Choosing the software and learning how to use it can take quite a while.
Regards.
Hi Trevor,

It was for me but I hope to "short-circuit" that for other people. The biggest obstacle seems to be finding a suitable CAD program. Anyone who has TurboCAD Pro could use Templot with my chair models to create a 3D turnout model now. It takes less than an hour to assemble a turnout in CAD using a small subset of the CAD features. It basically consists of dragging the chair blocks, snapping them to two intersecting lines then rotating them to align the jaws with the rail.

The big snag is TurboCAD Pro is not cheap and I've had no luck finding a free CAD program that does the job. The critical requirement is that the program must support "blocks". That's because each different type of chair is stored as a block or a set of nested blocks. For example, if I want to alter the bolts on my chairs I edit the bolt block and every instance of the bolt in the turnout model immediately changes too.

I'm probably over-simplifying a bit, but it's really not difficult.

Cheers,
Andy

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697th message | this message only posted: 11 Nov 2018 23:50
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from:
Andrew Barrowman
USA

 

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It was overcast today, so I took advantage of the diffuse light to get some better shots.



I don't know who planed the rails for the vee, but they did a really poor job.

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698th message | this message only posted: 12 Nov 2018 00:04
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from:
Martin Wynne
West Of The Severn, United Kingdom



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Please do not send requests for help direct to me via email or PM.

Post your questions on the forum where everyone can see them and add helpful replies.
Andrew Barrowman wrote:The big snag is TurboCAD Pro is not cheap and I've had no luck finding a free CAD program that does the job.Hi Andy,

If I make some progress with this, a paid-for CAD program won't be needed, nor CAD skills:



The DXF will come from Templot ready chaired.

I haven't looked at it for a few months, but with the darker winter days here again it is time I did.

I can probably get the plain track finished in a week or two, so that the idea can at least be be tested.

More info for those seeing this for the first time here:

 http://85a.co.uk/forum/view_topic.php?id=3307&forum_id=1

More about how the DXF from Templot gets to a 3D printer, using only free software, and no CAD skills needed:

 http://85a.co.uk/forum/view_topic.php?id=2734&forum_id=6&page=15#p25268

cheers,

Martin.

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699th message | this message only posted: 12 Nov 2018 01:00
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from:
Andrew Barrowman
USA

 

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Martin Wynne wrote: Andrew Barrowman wrote:The big snag is TurboCAD Pro is not cheap and I've had no luck finding a free CAD program that does the job.Hi Andy,

If I make some progress with this, a CAD program won't be needed:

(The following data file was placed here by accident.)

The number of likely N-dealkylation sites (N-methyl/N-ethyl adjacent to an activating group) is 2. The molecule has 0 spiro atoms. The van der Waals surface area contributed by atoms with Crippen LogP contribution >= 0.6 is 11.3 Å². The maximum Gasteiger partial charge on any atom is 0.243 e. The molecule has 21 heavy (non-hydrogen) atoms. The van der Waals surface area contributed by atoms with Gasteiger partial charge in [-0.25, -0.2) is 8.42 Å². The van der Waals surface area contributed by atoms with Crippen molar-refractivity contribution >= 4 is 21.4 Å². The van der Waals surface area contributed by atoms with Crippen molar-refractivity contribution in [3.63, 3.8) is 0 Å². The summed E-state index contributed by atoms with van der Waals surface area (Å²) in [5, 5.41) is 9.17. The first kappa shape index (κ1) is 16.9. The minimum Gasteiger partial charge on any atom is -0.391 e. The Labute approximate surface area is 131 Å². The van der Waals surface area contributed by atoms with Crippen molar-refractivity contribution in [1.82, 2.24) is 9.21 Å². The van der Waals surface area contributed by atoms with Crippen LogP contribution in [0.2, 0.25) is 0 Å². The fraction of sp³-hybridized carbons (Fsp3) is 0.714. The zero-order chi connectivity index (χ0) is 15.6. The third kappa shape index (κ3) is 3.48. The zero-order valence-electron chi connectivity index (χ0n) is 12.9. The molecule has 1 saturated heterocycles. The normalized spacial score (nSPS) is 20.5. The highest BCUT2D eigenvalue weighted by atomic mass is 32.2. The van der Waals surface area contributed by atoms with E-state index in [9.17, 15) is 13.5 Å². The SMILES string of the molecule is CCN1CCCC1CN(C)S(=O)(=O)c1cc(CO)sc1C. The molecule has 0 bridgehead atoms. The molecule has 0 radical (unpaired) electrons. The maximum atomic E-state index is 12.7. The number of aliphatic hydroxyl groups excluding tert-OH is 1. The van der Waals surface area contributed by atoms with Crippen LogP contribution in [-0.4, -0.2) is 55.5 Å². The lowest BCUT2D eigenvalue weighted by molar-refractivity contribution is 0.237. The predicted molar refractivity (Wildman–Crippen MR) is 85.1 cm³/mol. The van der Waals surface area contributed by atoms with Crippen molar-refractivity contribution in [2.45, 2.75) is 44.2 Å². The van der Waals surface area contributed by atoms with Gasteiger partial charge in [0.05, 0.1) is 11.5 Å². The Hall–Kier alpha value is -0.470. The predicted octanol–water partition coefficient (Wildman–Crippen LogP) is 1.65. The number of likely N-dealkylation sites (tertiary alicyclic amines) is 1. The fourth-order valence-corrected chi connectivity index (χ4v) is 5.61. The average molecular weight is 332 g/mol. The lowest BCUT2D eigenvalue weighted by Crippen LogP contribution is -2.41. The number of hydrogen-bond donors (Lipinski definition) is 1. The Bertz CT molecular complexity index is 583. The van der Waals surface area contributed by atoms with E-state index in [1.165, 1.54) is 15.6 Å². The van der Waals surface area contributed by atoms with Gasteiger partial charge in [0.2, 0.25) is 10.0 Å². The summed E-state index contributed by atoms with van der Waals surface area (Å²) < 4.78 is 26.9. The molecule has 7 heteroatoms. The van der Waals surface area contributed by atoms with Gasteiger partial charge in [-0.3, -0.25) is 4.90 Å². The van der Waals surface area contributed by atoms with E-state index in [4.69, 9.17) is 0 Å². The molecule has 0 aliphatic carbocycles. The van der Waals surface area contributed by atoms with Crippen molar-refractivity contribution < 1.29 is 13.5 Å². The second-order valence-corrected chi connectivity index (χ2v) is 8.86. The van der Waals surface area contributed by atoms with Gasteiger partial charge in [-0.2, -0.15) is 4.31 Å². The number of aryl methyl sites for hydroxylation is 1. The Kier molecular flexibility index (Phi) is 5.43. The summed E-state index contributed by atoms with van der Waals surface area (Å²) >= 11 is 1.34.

The DXF will come from Templot ready chaired.

I haven't looked at it for a few months, but with the darker winter days here again it is time I did.

I can probably get the plain track finished in a week or two, so that the idea can at least be be tested.

More info for those seeing this for the first time here:

 http://85a.co.uk/forum/view_topic.php?id=3307&forum_id=1

cheers,

Martin.
Hi Martin,

That looks really great!

But I'm concerned it's not going to work too well when it comes to printing model track and turnouts, and I don't want to see you wasting a lot of your time if that's what you intend it to do.

I've found that the chairs have to be designed to accommodate the limitations of the printing process. I know mine look a bit crude, but there are a lot of reasons why they are. There are also limitations on file size, and models with lots of facets can easily exceed those limits. (Don't ask me how I know.)

For example, if you look at the chairs in my recent model you'll see that where the outer jaw contacts the rail it's just a vertical plane. Not only that but the vertical plane is actually designed to contact both the foot and head of the rail in a highly unprototypical fashion. There's a good reason for that. It's the only way to keep model bullhead rail vertical and maintain gauge with 3D printed chairs. (I tried countless experiments to try to avoid this, but none of them worked.)

You might have a bit more luck if your models are only printed in Shapeways hi-fi resin, but it's quite brittle (not to mention expensive) and the chair jaws tend to snap when you try to thread the rail through them, which is why I ended up printing the rail integral with the jaws and adding a conductive cap.

Before you go much further please create a test piece, even if the chairs are a bit nonsensical, and submit it to Shapeways. You'll be able to see how it will print  but unless you order an actual part it won't cost you anything. Also generate an STL file of that model and run it through Repetier-Host to see how it will come out on a filament printer after slicing. I can do that for you if you like.

Cheers,
Andy